I crossed the road and carried on back towards Sheen Gate.  I had been in the park for around 3.5 hours walking, taking photos, having lunch and contemplating nature and life.  When I reached the gate I quickly phoned a friend and found she was walking her dogs in Sheen Common, so I made a left out the gate and headed over that way to meet up with her.  I had been thinking how much I used to enjoy taking the dog for a walk in the park and started to seriously contemplate the idea of getting another dog.  I gave the thought all of five minutes when I remembered that I have plans for the future and that I just got rid of my kids and should focus on myself for awhile and not think about looking after another being.  There will be time for that later if I still want it.  See, I really need a job to give me something to do so I don’t think about puppies.  My friend complaining about time constraints with the dogs put me off the idea too.  I can always do some dog walking if I feel the need for canine companionship.  While walking the dogs, we met up with another friend of mine walking her dog.  It was quite the social afternoon.  I always meet up with someone I know when I go out for a walk.  That’s what happens when you have lived in one area for so long.

You can see my photos from my walk here.  It is amazing what beauty can be found in nature if you bother to look for it.  I did get some answers to some of my questions and I felt grateful to live in an area with such a beautiful park on my doorstep.  Welcome to my world.  I look forward to sharing it with you.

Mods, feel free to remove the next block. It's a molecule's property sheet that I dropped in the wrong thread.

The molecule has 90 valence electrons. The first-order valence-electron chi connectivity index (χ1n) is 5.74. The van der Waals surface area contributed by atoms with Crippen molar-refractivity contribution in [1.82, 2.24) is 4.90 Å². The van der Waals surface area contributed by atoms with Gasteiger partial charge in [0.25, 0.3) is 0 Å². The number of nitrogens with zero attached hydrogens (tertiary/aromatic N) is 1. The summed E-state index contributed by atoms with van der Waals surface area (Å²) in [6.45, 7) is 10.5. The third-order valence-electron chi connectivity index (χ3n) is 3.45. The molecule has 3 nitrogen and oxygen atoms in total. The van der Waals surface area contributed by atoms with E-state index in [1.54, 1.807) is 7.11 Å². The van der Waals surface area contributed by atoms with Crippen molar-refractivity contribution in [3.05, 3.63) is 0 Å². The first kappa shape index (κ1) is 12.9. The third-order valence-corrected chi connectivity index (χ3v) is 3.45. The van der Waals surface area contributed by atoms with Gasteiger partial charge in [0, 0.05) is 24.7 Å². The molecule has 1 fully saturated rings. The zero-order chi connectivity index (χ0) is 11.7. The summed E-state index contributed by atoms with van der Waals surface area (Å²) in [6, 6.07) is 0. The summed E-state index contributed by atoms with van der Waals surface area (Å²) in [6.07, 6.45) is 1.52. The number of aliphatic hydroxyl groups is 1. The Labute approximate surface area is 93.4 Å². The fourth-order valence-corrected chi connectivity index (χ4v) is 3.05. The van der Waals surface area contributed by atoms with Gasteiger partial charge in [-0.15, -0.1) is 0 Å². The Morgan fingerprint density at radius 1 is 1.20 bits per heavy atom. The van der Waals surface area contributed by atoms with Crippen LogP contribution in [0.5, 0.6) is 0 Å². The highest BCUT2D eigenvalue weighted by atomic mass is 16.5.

Around Hampton Court Palace

dscf0858Monday being a very sunny, mild and beautiful day for the middle of winter, I decided to take myself and my camera to Hampton Court Palace and the surrounding area.

I hadn’t been to Hampton Court Palace for very many years.  I used to take the children on occasion as the formal gardens used to be free to the public all year round and is next to Bushy Park where I used to meet with friends and their children.  The last time I had been to the Palace was with my parents and children about 10 years ago!

This year is the 500th Anniversary of the reign of King Henry VIII.  They are making preparations at the Palace for celebrations and events that will be taking place after March.  As it was such a glorious day, I decided to forego visiting the inside of the palace and focus on taking a few photos of the outside, to wander around the village, have lunch and take a walk along the river.

Here is a map of the area. East Molesey is mainly residential, with a train station, some nice cafés, pubs, a hotel, a few restaurants, the Palace and the river Thames.

dscf0860So I took a few photos of the outside of the Palace and went in search of lunch.

I made my way over to Bridge Road for some lunch in one of the cafés before wandering around the streets.  The section of Bridge Road near the riverside is packed with cafés, a couple of antique shops, hairdressers, therapy rooms and a few others.